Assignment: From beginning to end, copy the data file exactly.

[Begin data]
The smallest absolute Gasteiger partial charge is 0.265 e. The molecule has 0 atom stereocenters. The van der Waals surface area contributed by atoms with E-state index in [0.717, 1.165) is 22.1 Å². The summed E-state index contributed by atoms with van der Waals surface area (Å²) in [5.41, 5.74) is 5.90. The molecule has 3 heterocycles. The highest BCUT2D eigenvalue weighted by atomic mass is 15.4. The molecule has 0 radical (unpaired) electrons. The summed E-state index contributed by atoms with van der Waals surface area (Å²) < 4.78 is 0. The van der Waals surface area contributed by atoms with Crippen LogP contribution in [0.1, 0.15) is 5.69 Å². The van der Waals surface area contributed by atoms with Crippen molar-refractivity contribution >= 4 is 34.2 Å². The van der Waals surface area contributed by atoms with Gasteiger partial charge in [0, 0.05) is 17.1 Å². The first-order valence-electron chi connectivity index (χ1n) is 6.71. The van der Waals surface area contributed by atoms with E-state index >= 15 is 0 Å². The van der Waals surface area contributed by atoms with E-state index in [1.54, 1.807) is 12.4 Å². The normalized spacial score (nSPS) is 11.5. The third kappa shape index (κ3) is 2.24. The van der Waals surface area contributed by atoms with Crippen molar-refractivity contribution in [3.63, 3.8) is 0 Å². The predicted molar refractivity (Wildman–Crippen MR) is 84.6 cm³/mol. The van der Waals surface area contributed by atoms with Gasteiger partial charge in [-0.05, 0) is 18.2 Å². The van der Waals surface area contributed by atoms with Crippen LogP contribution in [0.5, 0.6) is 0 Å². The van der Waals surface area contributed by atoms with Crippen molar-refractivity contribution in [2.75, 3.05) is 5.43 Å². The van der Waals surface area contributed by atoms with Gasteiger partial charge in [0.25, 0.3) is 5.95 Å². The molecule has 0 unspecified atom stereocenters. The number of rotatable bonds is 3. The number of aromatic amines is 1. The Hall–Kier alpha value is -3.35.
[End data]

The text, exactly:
The smallest absolute Gasteiger partial charge is 0.265 e. The molecule has 0 atom stereocenters. The van der Waals surface area contributed by atoms with E-state index in [0.717, 1.165) is 22.1 Å². The summed E-state index contributed by atoms with van der Waals surface area (Å²) in [5.41, 5.74) is 5.90. The molecule has 3 heterocycles. The highest BCUT2D eigenvalue weighted by atomic mass is 15.4. The molecule has 0 radical (unpaired) electrons. The summed E-state index contributed by atoms with van der Waals surface area (Å²) < 4.78 is 0. The van der Waals surface area contributed by atoms with Crippen LogP contribution in [0.1, 0.15) is 5.69 Å². The van der Waals surface area contributed by atoms with Crippen molar-refractivity contribution >= 4 is 34.2 Å². The van der Waals surface area contributed by atoms with Gasteiger partial charge in [0, 0.05) is 17.1 Å². The first-order valence-electron chi connectivity index (χ1n) is 6.71. The van der Waals surface area contributed by atoms with E-state index >= 15 is 0 Å². The van der Waals surface area contributed by atoms with E-state index in [1.54, 1.807) is 12.4 Å². The normalized spacial score (nSPS) is 11.5. The third kappa shape index (κ3) is 2.24. The van der Waals surface area contributed by atoms with Crippen molar-refractivity contribution in [3.63, 3.8) is 0 Å². The predicted molar refractivity (Wildman–Crippen MR) is 84.6 cm³/mol. The van der Waals surface area contributed by atoms with Gasteiger partial charge in [-0.05, 0) is 18.2 Å². The van der Waals surface area contributed by atoms with Crippen LogP contribution in [0.5, 0.6) is 0 Å². The van der Waals surface area contributed by atoms with Crippen molar-refractivity contribution in [2.75, 3.05) is 5.43 Å². The van der Waals surface area contributed by atoms with Gasteiger partial charge in [0.25, 0.3) is 5.95 Å². The molecule has 0 unspecified atom stereocenters. The number of rotatable bonds is 3. The number of aromatic amines is 1. The Hall–Kier alpha value is -3.35.